When I first heard about The Lean Startup, I thought it was a weight loss program for entrepreneurs.
Then I launched my own startup news site and an executive at Rackspace, the site’s first corporate sponsor, sent me Eric Ries’ bestselling book via UPS.
That night I cuddled up with the blue book and a glass of Pinot Noir in my office’s big red leather chair. I felt sure that I was about to uncover the secrets to launching a successful news site. And in a way I did. But it wasn’t what I thought it was going to be.
Instead, Ries covered a lot of the ground that I have treaded as a business reporter for the past two decades covering incredible companies like International Business Machines Corp. and its transition from the inventor of the original 1981 IBM PC to failed OS/2 software developer to a powerhouse service business. Ries also focused on lean manufacturing based on the body of work of James Womack who studied Toyota’s lean manufacturing operations. (Toyota announced plans to open a Tundra truck plant in San Antonio in 2005 and I was lucky to interview Womack about Toyota’s lean manufacturing processes) Ries has taken Toyota’s lean production principles and applied them to the startup world. That means startup workers are keenly in tune with customers and the company creation process by working in small batches and changing and adaptly quickly in a process known as iteration.
When my 13-year-old son walked into my office and asked what I was reading, I told him about the lean startup process of launching a product as quickly as possible and then adapting and changing it frequently.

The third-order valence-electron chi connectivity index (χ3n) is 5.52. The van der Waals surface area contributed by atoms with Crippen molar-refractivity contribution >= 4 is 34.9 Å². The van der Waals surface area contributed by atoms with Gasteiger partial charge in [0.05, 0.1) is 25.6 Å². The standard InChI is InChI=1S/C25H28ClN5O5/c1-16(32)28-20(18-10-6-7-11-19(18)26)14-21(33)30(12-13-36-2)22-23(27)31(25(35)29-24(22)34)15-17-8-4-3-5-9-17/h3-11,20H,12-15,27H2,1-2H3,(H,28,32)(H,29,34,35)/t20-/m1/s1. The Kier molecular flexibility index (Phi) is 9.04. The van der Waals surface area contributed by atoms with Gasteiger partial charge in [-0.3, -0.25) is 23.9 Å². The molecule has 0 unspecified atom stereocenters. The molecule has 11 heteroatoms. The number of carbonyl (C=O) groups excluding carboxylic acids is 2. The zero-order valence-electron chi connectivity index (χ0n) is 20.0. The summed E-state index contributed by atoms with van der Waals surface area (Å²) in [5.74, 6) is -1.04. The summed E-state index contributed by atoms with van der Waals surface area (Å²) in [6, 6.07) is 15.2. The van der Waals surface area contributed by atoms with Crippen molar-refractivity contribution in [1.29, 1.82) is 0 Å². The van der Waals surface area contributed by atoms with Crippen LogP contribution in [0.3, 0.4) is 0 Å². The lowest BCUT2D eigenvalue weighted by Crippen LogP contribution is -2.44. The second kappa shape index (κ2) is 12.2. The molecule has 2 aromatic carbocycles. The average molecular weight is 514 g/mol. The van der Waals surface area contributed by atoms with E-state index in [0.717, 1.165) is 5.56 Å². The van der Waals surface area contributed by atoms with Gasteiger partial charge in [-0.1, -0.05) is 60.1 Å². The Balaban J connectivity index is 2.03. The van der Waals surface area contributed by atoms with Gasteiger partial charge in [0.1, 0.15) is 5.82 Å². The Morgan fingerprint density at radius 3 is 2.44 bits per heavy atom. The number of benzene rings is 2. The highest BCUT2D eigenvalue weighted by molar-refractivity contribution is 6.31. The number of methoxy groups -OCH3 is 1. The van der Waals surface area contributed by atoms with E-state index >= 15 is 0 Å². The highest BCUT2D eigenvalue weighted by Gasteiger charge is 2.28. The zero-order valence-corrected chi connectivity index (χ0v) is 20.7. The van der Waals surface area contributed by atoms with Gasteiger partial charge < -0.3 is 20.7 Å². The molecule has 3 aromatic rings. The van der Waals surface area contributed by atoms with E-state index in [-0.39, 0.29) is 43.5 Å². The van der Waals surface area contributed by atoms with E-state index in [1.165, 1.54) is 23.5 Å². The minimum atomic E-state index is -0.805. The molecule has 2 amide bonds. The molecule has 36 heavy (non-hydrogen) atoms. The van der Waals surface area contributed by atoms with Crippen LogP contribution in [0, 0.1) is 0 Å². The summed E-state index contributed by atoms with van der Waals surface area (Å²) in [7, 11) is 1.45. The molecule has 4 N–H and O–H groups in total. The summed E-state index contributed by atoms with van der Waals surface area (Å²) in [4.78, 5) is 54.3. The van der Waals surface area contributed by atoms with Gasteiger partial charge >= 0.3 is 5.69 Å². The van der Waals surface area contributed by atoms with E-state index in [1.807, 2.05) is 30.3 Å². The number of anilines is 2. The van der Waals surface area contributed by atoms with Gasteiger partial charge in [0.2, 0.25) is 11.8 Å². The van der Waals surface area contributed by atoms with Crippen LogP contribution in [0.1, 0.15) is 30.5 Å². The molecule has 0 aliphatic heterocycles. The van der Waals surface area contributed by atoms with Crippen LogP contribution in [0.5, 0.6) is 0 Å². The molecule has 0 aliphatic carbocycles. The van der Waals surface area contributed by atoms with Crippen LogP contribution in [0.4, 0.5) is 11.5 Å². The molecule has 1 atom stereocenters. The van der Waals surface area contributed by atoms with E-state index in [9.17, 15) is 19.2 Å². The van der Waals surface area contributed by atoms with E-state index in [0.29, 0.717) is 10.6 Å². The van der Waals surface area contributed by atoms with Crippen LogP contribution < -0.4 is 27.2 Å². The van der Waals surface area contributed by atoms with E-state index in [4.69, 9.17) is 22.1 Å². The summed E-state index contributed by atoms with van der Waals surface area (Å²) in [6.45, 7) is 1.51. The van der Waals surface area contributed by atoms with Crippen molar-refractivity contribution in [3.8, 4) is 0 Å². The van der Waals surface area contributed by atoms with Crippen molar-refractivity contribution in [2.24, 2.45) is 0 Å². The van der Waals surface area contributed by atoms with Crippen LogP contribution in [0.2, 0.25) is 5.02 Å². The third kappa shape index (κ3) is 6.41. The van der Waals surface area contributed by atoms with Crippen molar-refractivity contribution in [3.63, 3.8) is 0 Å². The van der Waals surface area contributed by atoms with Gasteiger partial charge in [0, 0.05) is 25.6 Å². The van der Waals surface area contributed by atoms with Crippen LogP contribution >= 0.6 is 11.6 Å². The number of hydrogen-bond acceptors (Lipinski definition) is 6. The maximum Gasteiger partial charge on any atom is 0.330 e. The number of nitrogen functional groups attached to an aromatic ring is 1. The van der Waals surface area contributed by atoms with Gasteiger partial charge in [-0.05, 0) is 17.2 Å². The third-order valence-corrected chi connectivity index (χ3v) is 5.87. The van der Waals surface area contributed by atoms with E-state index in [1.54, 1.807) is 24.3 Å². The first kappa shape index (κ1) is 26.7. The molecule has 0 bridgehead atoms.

“Mom that’s Windows,” Teddy said.
I laughed but realized that’s been a long standing process of software developers. And it has worked. So why not apply it to the broader process of launching companies.
Ries’ book is not a step by step manual on running a lean business. But it does provide enough examples and information to explain how this process is beneficial in the innovation cycle. Failure is an important part of the process. But it’s also important to learn from failure and to adapt.
In the two decades I’ve been writing stories about successful entrepreneurs almost all of them recount a time when they stood at the edge of a cliff and they almost lost it all. Some of them did and they were able to climb their way back up to the top of the hill again. Others just sidestepped the danger zone and were able to persevere in the face of enormous obstacles (like no money, competitors, unproven market, product failures and more).
The lean startup process makes a lot of sense and so does learning from others that have been there and done that. That’s why so many lean meet ups have become popular hangouts for entrepreneurs. Austin’s Lean Startup Circle has 1,010 members. San Antonio also has one that just started up. .
And next weekend, entrepreneurs have a chance to immerse themselves in the lean startup process during a three day weekend program called The Lean Startup Machine.
In Austin, Ash Mauyra has become an expert in the lean startup process. His book, Running Lean, was just released for a second printing by O’Reilly books last March. He’s one of the leaders of the lean startup weekend and so is Josh Baer, a serial entrepreneur and founder of The Other Inbox and Jason Cohen, founder of WP Engine.
Do you have a lean story to tell? Comment below and let us know. We want to write your story. And meanwhile, i will keep iterating and pivoting and building Silicon Hills News through bootstrapping and employing lean principles.